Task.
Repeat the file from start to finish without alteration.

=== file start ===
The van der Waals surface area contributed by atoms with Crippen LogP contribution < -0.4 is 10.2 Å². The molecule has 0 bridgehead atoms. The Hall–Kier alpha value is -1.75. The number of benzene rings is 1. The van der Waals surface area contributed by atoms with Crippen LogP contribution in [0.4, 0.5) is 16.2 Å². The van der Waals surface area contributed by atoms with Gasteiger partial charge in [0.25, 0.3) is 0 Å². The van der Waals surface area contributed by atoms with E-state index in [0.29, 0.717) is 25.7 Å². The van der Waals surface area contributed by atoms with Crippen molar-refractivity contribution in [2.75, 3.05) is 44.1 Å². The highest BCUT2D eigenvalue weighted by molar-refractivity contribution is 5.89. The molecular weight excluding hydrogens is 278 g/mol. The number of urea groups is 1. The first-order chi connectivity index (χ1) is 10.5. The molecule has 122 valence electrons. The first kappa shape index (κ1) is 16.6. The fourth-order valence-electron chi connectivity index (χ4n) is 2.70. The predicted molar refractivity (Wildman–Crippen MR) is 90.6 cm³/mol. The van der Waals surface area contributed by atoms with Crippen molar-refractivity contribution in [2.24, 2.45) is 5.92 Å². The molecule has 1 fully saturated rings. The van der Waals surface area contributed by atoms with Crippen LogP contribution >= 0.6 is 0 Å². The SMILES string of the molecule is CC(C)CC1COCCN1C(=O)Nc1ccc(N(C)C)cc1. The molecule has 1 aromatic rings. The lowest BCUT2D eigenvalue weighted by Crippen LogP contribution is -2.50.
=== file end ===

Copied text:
The van der Waals surface area contributed by atoms with Crippen LogP contribution < -0.4 is 10.2 Å². The molecule has 0 bridgehead atoms. The Hall–Kier alpha value is -1.75. The number of benzene rings is 1. The van der Waals surface area contributed by atoms with Crippen LogP contribution in [0.4, 0.5) is 16.2 Å². The van der Waals surface area contributed by atoms with Gasteiger partial charge in [0.25, 0.3) is 0 Å². The van der Waals surface area contributed by atoms with E-state index in [0.29, 0.717) is 25.7 Å². The van der Waals surface area contributed by atoms with Crippen molar-refractivity contribution in [2.75, 3.05) is 44.1 Å². The highest BCUT2D eigenvalue weighted by molar-refractivity contribution is 5.89. The molecular weight excluding hydrogens is 278 g/mol. The number of urea groups is 1. The first-order chi connectivity index (χ1) is 10.5. The molecule has 122 valence electrons. The first kappa shape index (κ1) is 16.6. The fourth-order valence-electron chi connectivity index (χ4n) is 2.70. The predicted molar refractivity (Wildman–Crippen MR) is 90.6 cm³/mol. The van der Waals surface area contributed by atoms with Crippen molar-refractivity contribution in [2.24, 2.45) is 5.92 Å². The molecule has 1 fully saturated rings. The van der Waals surface area contributed by atoms with Crippen LogP contribution >= 0.6 is 0 Å². The SMILES string of the molecule is CC(C)CC1COCCN1C(=O)Nc1ccc(N(C)C)cc1. The molecule has 1 aromatic rings. The lowest BCUT2D eigenvalue weighted by Crippen LogP contribution is -2.50.